Online Exclusive

Two Poems

            After Richmond Barthé’s sculpture, Head of a Negro


Then you read the title, which is Head of a Negro.
            Child, you think, a boy, you see. His cheekbones,

high diagonals, soft with fat, padded, and the eyes
            spaced apart, the remnants of a young, endearing

open-eyed look onto the world. Like a child’s,
            the contour rounded jaw, light cleft in the chin

with the foreshadowing of adulthood there.
            The forehead will lose its smooth plain. The jaw

line will cut a defined edge you recognize
            in the profile of your own son’s face, pre-

adolescent, his brown skin bronze like
            the bronze cast over terracotta. The sculptor left
the eyes hollowed, unfilled, yet they glance
            downwards. It’s the look of a boy caught
in his own thoughts, how your son looks
reckoning with his own dialectics. When you look

at the careful left-sided part sculpted in the hair,
            and the curls’ lap of brushed waves—you know

someone cares for the child, has taught him to care
            well for himself, the hair brushed so—


You can imagine—your father says,
            afternoon sunlight, hitting the mute button,

in his living room arm chair, the tv news hour on,
            the day’s overview, which he watches faithfully,

 and recounts how lives are broken, breaking,
            videoed, broadcast, by which he means,

the young Black people, who he’s angered to see
            captured this way and exposed, and often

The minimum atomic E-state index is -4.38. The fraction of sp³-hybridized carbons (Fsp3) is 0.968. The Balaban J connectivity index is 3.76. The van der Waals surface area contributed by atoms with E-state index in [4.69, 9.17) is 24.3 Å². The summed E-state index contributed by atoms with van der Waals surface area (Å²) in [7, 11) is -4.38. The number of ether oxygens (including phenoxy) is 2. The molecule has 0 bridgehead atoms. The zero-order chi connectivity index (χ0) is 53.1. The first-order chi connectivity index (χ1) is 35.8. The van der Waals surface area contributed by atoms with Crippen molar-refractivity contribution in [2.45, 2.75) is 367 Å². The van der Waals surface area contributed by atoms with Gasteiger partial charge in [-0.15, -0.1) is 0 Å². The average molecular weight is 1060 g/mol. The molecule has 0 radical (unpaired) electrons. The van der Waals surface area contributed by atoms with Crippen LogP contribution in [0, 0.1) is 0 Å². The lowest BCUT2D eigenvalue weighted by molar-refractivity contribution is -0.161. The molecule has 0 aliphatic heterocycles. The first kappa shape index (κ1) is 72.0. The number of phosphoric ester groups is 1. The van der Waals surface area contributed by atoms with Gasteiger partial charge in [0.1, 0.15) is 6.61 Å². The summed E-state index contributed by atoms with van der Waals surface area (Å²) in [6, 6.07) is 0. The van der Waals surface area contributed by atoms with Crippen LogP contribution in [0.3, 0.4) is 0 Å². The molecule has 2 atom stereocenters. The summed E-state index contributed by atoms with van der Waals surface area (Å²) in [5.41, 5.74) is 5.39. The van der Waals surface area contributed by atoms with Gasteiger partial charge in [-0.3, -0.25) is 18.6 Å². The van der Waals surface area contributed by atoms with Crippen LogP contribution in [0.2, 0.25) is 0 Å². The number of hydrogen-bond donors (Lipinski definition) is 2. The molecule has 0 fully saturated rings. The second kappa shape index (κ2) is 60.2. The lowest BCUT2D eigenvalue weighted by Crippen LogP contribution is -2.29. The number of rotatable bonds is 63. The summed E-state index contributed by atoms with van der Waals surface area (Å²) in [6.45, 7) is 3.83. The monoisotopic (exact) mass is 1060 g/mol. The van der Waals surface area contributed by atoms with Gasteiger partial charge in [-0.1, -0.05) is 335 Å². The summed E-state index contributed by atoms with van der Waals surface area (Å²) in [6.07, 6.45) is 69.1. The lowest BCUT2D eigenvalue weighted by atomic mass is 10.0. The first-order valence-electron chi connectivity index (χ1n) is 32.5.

dead, in mind if not body, in brutal circumstances
            for all to view,—he says, who gets to turn away?

Who’s watching themselves dying? Again, and again,
            he warns those closest to him;

he who is more often sunk by what it takes to live
            in this country, to drive down the street, enter a store,

and so now chooses to retreat to what he sees
            through the sliding glass doors:

his bright impatiens in their beds, apple trees,
            to which he earlier rose on his cane and leaned

until among their snow blossoms alongside the bees,
            surrounded in floral-sweet fragrance,

from where your father says, And, no one wants you to be
            bitter. He says that the eyes of this world are closed

to so many of us. He says to you—when you are
            six months into your pregnancy with your not-yet-

born son—anywhere else, across the world, your child
            may grow up, safer, intact, he says, than here at home.


Our Days Were Ordinary

my daughter on the walk to school my daughter along her preferred route my daughter with the morning glories how do they behave their velvet midnight-blue faces morning open to the sun faces dropped at dusk my daughter a fine bright summer morning my daughter inquires as to when and how and if my daughter guzzles the honeysuckles my daughter strips papery skin from a eucalyptus my daughter reveals the trunk’s cream-beneath my daughter proposes to peel her bark my daughter asks about ability after all and although my daughter clutches my arm my daughter queries darker than her preference to grow up to become my daughter hunches to the bee nudged in the red hibiscus my daughter buzzes at the bee my daughter says sorry mommy my daughter says can you shed


Chanda Feldman is the author of Approaching the Fields (LSU Press). Her recent poems appear in Gettysburg ReviewPoetry, and The Southern Review. She has received awards and fellowships from the Bread Loaf Writers’ Conference, the Cave Canem Foundation, the MacDowell Colony, the National Endowment for the Arts, among others, and she was a Wallace Stegner Fellow at Stanford University. Feldman is an assistant professor of creative writing at Oberlin College.